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Seventy two arrested as Extinction Rebellion protesters blockade newspaper printers

The action was condemned by UK Prime Minister Boris Johnson.

Police and fire services outside the Newsprinters printing works at Broxbourne.
Police and fire services outside the Newsprinters printing works at Broxbourne.
Image: Yui Mok/PA Wire/PA Images

Updated Sep 5th 2020, 3:28 PM

SEVENTY TWO PEOPLE have been arrested in the UK amid protests which have stopped delivery trucks leaving two News Corporation printing presses.

More than 100 Extinction Rebellion protesters used vehicles and bamboo lock-ons to block roads outside the Newsprinters printing works at Broxbourne, Hertfordshire, and Knowsley, near Liverpool yesterday. 

Today, UK prime minister Boris Johnson said such action was “completely unacceptable”. 

Writing on Twitter, Johnson said: “A free press is vital in holding the government and other powerful institutions to account on issues critical for the future of our country, including the fight against climate change.

“It is completely unacceptable to seek to limit the public’s access to news in this way.”

This morning, police said some 72 people had been arrested during the action, which delayed deliveries of papers to newsagents on Saturday morning. The demonstrations ended shortly after 11am and the lock-ons were dismantled.

The Newsprinters presses publish the Rupert Murdoch-owned News Corp’s titles including The Sun, The Times, The Sun on Sunday and The Sunday Times, as well as The Daily Telegraph and Sunday Telegraph, the Daily Mail and Mail on Sunday, and the London Evening Standard.

Newsprinters condemned the protests as an “attack on all of the free press” which had affected workers going about their jobs and others such as newsagents who face “financial penalty”.

Under a banner reading “Free the truth”, Extinction Rebellion tweeted that it was using the disruption to expose the newspapers’ “failure to report on the climate & ecological emergency, and their consistent manipulation of truth to suit their own agendas”.

“Coverage in many of the newspapers printed here is polluting national debate on climate change, immigration policy, the rights and treatment of minority groups, and on dozens of other issues,” the group said.

Extinction Rebellion apologised to newsagents and customers for the disruption but added it would “not apologise to Mr Murdoch for disrupting his agenda” and claimed the free press was “under attack from a failing authoritarian government”.

On Twitter, Extinction Rebellion said: “Let’s not get distracted. Our free press, society & democracy IS under attack – from a failing authoritarian govt leading us to a catastrophic 4 degrees of warming.”

The group added: “If you can’t get your paper this morning, it’s because we are in rebellion against Government inaction on the climate and ecological emergency. People are dying, and soon we won’t be able to feed our children.”

Also reacting on Twitter, Home Secretary Priti Patel said: “This morning people across the country will be prevented from reading their newspaper because of the actions of Extinction Rebellion.

“This attack on our free press, society and democracy is completely unacceptable.”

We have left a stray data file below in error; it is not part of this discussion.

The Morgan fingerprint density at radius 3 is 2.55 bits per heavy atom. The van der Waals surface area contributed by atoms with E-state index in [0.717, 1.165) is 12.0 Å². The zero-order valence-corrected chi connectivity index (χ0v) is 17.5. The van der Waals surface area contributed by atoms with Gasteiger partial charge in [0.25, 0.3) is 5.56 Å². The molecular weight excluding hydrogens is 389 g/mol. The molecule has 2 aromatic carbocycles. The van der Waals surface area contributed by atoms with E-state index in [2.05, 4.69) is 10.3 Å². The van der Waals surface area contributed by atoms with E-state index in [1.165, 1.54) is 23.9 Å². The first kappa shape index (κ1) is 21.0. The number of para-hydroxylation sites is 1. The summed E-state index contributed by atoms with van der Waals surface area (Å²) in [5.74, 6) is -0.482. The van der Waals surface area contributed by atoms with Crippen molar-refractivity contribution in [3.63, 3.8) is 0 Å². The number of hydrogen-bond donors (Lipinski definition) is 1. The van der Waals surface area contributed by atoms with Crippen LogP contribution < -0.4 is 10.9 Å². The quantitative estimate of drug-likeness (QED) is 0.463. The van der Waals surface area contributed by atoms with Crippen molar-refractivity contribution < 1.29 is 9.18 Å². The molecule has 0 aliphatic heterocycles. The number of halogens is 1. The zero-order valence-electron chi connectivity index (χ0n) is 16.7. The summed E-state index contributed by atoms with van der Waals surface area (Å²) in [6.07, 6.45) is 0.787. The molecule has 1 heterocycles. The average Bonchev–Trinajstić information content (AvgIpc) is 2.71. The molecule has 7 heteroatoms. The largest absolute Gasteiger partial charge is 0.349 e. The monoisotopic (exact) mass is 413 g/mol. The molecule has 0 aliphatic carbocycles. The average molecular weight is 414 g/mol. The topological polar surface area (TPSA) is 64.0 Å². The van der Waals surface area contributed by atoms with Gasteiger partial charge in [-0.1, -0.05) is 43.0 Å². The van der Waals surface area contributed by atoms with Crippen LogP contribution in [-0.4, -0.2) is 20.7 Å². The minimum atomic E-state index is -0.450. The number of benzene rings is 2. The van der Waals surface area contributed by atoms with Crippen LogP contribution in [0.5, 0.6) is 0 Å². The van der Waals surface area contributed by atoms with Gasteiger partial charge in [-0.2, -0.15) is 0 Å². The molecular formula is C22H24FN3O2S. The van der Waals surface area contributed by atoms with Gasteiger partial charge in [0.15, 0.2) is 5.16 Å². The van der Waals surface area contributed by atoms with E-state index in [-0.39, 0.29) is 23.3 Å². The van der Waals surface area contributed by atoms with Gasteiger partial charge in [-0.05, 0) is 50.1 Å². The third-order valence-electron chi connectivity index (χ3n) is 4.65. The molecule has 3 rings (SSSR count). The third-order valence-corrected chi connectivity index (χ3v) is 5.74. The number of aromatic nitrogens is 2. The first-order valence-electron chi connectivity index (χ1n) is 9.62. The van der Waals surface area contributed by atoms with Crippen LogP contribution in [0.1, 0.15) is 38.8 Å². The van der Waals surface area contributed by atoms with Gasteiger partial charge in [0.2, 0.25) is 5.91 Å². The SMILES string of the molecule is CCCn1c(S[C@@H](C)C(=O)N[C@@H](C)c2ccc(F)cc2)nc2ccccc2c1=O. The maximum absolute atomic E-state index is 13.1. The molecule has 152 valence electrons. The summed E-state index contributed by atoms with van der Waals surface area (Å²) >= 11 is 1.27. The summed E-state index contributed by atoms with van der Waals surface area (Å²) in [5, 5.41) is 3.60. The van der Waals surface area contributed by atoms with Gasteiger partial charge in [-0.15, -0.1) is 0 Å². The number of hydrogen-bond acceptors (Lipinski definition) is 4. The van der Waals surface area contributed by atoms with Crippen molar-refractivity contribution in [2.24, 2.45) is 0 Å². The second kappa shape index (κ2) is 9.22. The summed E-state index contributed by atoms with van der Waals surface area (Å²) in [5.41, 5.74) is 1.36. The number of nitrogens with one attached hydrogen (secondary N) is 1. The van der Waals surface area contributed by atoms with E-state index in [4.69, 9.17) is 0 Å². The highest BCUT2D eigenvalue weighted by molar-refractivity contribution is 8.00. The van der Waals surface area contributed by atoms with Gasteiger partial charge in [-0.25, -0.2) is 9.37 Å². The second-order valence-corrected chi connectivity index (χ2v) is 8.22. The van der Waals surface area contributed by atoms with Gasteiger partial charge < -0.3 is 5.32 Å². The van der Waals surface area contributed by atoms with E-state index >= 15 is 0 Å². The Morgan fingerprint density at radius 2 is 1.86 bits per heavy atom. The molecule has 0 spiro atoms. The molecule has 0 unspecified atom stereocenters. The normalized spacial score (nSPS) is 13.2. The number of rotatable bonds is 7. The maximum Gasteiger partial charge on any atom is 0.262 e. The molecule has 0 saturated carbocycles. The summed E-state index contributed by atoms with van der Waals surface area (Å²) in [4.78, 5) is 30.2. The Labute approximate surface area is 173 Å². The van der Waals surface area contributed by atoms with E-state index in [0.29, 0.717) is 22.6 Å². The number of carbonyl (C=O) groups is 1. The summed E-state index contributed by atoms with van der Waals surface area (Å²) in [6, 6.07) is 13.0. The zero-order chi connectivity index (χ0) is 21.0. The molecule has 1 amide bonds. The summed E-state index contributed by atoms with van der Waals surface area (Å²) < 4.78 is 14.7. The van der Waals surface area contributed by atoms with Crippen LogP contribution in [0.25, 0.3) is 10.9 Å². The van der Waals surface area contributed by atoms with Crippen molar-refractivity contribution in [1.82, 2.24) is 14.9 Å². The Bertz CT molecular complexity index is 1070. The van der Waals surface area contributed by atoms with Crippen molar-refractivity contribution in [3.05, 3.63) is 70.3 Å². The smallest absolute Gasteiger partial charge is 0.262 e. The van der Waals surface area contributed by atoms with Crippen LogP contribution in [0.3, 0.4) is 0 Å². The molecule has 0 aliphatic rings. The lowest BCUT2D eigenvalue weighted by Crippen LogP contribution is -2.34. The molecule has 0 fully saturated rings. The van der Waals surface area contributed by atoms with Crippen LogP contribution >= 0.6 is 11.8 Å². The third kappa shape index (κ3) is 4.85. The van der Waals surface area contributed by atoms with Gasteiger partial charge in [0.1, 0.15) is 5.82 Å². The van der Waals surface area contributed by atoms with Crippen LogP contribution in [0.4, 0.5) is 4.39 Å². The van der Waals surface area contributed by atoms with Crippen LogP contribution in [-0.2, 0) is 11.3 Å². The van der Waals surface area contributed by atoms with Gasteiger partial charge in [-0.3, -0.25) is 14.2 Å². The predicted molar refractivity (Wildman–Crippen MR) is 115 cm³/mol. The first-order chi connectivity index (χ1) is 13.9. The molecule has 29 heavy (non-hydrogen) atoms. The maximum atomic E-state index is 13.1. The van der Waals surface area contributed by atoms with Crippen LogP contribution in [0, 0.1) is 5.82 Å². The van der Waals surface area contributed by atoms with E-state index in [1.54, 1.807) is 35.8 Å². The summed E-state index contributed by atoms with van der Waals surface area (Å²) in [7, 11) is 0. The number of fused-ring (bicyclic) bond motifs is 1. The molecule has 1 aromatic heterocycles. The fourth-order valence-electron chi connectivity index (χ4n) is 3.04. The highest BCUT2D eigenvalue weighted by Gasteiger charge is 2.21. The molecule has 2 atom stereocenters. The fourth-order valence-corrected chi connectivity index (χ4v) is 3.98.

Hertfordshire Police assistant chief constable Owen Weatherill said officers, including from neighbouring forces, had worked throughout the night to ease disruption.

He said: “Protesters ignored our requests to move location, so we have taken robust action to enable the roads to be reopened and to remove the protesters causing obstructions.”

Merseyside Police tweeted this morning that officers were still in attendance at the Knowsley plant.

A spokesman for Newsprinters said in a statement:

This attack on all of the free press impacted many workers going about their jobs. Overnight print workers, delivery drivers, wholesale workers and retail newsagents have faced delays and financial penalty. This is a matter for the police and the Home Office.

“Thanks to other industry partners, printing was transferred to other sites.”

“We apologise sincerely to any readers of The Sun, The Times, the Daily Mail, the Daily Telegraph and the Financial Times who may be unable to buy their usual newspaper this morning due to late deliveries.”

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extinction-rebellion-protests Protesters outside the printing works. Source: Yui Mok/PA Wire/PA Images

The protesters also held a smaller demonstration near Motherwell aimed at disrupting the distribution of Saturday’s Scottish Sun newspaper.

‘A risk’

Meanwhile, climate change protesters have been warned they risk a large fine if they fail to comply with coronavirus rules banning gatherings of more than 30 people.

The Met Police said risk assessments explaining how Extinction Rebellion activists were minimising the possibility of Covid-19 transmission at a planned march in Westminster “did not meet the required standard”.

The force said group’s latest round of demonstrations “pose a risk, not only to those involved, but to the wider public and communities of London”.

Today a procession of activists that set of from Brighton on foot a week ago is due to march the final stretch to parliament.

They have been banned from taking a 20ft model boat named after teenage activist Greta Thunberg to the streets of Westminster.

Yesterday, Met Police Assistant Commissioner Louisa Rolfe warned the group not to take The Lightship Greta into an area stretching from Green Park to Lambeth

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